The panel discussion at the Levan Center was moderated by Dr. Oliver Rosales (Professor of History and Coordinator, Social Justice Institute at Bakersfield College). The panelists were: Justin Bell, M.A. (Adjunct Professor of English); Faith Bradham, Master’s of Library Science (Reference Librarian); Endee Grijalva (Program Manager- Adult Education, Bakersfield College); Mia Ocean, PhD (Professor of Substance Abuse & Psychology); James Tompkin (“Free on the Outside” President, BCSGA Senator). The panel began with the panelists’ individual responses to the book. The overall reaction among the panelists was mixed, but the general consensus was that the panelists were happy that the book was able to bring a national spotlight to the dire issues it highlights. They also enjoyed its writing style, particularly the way it mixes statistics with vignettes so that readers can easily move between quantitative data and more nuanced qualitative information.

            However, each panelist articulated frustration with the solutions presented at the end of the book. The panelists felt that, while the authors excelled at revealing the present state of deep poverty in the United States, their solutions were far too broad and abstract to be put into place feasibly. In addition, both Dr. Ocean and Endee Grijalva felt as though this book toed the line of sensationalizing poverty—both panelists thought that the researchers could have done more to help their research subjects rather than simply paying them for interviews. Dr. Ocean suggested that the researchers could have turned the on-site research into part-time or full-time jobs for the research subjects by offering them work as research assistants or other positions as part of the research project. As it was, Dr. Ocean felt as though the book came too close to voyeurism of the suffering of the people used as research subjects for the book.

            In contrast, the student reaction during the panel was mostly positive. Students were appreciative that the book emphasized issues that many of them had experienced or had had close family members or friends experience. In a lively Q&A session after the panelists had finished speaking, students pointed out which of the issues raised in the book were applicable to Bakersfield. They were particularly drawn to its discussion of housing insecurity and solutions for affordable housing and homelessness. Many in the audience brought up the issue of homelessness in Bakersfield, and expressed frustration that the city and Bakersfield institutions were not doing enough to help the homeless population and keep housing prices low. This led to panelist James Tompkin providing the audience members with information about the work BC is doing to help with homelessness in Bakersfield and how BC students themselves could help.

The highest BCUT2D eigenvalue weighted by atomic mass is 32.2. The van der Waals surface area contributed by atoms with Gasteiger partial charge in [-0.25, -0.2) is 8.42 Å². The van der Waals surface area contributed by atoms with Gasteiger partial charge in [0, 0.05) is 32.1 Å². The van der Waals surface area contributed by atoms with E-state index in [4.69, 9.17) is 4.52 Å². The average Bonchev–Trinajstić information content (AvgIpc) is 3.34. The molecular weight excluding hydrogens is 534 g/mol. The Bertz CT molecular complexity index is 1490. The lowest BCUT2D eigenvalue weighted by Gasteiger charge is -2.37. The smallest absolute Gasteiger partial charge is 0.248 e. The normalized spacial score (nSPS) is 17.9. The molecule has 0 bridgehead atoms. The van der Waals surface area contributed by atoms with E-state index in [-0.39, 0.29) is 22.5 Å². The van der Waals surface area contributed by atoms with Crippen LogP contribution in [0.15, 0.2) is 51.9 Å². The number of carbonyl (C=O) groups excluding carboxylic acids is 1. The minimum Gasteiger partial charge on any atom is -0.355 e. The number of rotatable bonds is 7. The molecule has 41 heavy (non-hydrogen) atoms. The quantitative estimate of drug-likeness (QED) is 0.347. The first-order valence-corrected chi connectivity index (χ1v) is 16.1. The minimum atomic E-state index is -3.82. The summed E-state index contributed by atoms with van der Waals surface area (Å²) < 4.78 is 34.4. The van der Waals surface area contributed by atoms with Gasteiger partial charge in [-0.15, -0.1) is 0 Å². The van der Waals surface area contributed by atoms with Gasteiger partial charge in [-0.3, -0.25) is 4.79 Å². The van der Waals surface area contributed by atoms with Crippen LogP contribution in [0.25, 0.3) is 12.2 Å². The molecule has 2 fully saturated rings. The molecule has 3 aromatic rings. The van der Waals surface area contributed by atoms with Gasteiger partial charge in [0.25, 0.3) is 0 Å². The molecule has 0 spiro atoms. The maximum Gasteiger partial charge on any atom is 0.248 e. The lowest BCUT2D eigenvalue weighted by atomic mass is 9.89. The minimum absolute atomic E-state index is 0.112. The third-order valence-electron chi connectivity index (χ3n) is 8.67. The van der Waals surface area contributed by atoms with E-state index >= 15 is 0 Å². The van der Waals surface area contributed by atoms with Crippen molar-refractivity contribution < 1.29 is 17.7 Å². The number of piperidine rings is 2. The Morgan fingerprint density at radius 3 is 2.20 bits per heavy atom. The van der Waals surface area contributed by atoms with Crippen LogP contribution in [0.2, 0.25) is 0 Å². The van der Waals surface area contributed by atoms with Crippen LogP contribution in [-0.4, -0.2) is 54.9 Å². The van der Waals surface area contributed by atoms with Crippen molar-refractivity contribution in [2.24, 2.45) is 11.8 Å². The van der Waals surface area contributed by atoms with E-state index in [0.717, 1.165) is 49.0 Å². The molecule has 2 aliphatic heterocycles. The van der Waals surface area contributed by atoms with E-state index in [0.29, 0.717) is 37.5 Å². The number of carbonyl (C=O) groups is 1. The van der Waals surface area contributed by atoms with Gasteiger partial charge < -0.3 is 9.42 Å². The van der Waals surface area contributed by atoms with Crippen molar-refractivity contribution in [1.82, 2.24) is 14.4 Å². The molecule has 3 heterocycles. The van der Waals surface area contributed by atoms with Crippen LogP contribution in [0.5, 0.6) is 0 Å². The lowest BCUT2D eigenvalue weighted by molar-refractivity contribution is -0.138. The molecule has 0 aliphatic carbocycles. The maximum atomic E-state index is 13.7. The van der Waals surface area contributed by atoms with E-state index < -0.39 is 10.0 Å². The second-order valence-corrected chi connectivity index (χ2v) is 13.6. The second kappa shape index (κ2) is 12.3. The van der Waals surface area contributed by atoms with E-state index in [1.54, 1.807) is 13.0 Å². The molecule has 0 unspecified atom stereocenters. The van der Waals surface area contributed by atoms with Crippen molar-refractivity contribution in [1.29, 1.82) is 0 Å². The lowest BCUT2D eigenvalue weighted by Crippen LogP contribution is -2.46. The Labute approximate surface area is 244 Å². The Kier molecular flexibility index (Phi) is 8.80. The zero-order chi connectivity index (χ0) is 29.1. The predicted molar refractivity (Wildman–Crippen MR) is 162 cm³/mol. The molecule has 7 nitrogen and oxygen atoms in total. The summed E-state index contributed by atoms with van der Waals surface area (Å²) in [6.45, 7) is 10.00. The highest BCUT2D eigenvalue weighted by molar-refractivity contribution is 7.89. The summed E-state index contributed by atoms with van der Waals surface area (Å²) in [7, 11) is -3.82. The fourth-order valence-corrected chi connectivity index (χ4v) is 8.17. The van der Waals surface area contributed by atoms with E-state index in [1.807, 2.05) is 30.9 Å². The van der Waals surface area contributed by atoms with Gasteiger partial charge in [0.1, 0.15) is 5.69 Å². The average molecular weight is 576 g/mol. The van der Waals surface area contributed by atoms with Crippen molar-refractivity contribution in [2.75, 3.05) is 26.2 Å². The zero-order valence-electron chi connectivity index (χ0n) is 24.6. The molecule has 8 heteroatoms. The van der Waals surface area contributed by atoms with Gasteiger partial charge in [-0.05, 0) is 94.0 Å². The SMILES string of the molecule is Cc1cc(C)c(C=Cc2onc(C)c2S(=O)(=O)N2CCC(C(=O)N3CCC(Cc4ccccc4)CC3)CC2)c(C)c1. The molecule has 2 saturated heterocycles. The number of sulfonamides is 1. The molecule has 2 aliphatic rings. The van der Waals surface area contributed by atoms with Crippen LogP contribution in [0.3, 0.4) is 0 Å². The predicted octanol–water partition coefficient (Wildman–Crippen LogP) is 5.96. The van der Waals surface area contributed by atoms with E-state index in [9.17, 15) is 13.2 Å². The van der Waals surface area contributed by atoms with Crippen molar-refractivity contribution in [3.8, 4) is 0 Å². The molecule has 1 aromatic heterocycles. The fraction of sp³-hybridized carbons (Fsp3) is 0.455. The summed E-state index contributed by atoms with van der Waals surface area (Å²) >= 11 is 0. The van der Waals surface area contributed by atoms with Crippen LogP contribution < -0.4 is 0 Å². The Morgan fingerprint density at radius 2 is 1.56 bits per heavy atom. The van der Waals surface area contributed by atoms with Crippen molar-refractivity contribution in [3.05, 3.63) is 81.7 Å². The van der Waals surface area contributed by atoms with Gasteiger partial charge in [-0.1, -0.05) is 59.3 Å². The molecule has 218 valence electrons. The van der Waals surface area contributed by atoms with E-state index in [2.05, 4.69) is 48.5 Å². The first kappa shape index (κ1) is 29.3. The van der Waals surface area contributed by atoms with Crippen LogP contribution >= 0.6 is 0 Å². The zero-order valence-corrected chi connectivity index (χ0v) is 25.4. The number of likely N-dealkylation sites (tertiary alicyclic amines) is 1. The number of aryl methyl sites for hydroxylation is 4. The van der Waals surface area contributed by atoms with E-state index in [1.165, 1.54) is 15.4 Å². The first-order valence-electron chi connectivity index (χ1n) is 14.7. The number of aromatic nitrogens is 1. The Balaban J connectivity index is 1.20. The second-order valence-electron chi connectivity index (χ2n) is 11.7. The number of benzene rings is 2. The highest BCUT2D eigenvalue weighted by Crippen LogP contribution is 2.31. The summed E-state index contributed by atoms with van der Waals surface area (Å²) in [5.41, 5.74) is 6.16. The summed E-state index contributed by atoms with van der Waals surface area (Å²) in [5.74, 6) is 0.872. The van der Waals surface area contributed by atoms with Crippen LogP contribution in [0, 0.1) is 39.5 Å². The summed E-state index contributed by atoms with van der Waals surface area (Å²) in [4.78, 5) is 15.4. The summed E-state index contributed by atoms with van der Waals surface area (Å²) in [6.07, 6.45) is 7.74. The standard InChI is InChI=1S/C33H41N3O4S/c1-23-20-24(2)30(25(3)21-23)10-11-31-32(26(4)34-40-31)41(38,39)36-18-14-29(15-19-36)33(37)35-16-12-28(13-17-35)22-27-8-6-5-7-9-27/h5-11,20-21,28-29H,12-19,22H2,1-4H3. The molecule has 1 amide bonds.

Sponsored by BC’s Levan Center, the humanities book discussion group is a semesterly tradition on BC’s campus. $2.00 a day was chosen as the Fall 2017 pick so that the BC faculty could join in the community-wide discussion on this book. About a dozen past and present BC faculty members attended the discussion group for an animated conversation. The conversation first touched on the book’s discussion of Adverse Childhood Experiences (ACEs) and the continued health impacts of traumatic experiences in childhood well into adulthood. Several faculty members emphasized that even though the ACEs detailed in the book are so horrific as to sound almost fictional, many BC students have experienced ACEs very similar to these and have come from horrible situations just like the ones described in the book. As a result, the book works as a reminder of the lived experiences of BC students and how those experiences might affect our students in the classroom and in their academic careers.

            Just as in the panel discussion, this discussion group also found fault with the book’s conclusions and future plans. Some members of the group felt as though the book’s argument simplified very complex issues and didn’t include enough hard data. There were also concerns of elitism on the part of the authors--faculty members felt as though the authors had approached these issues from a place of privilege and hadn’t treated the research subjects with enough respect in the process of research and in writing the book.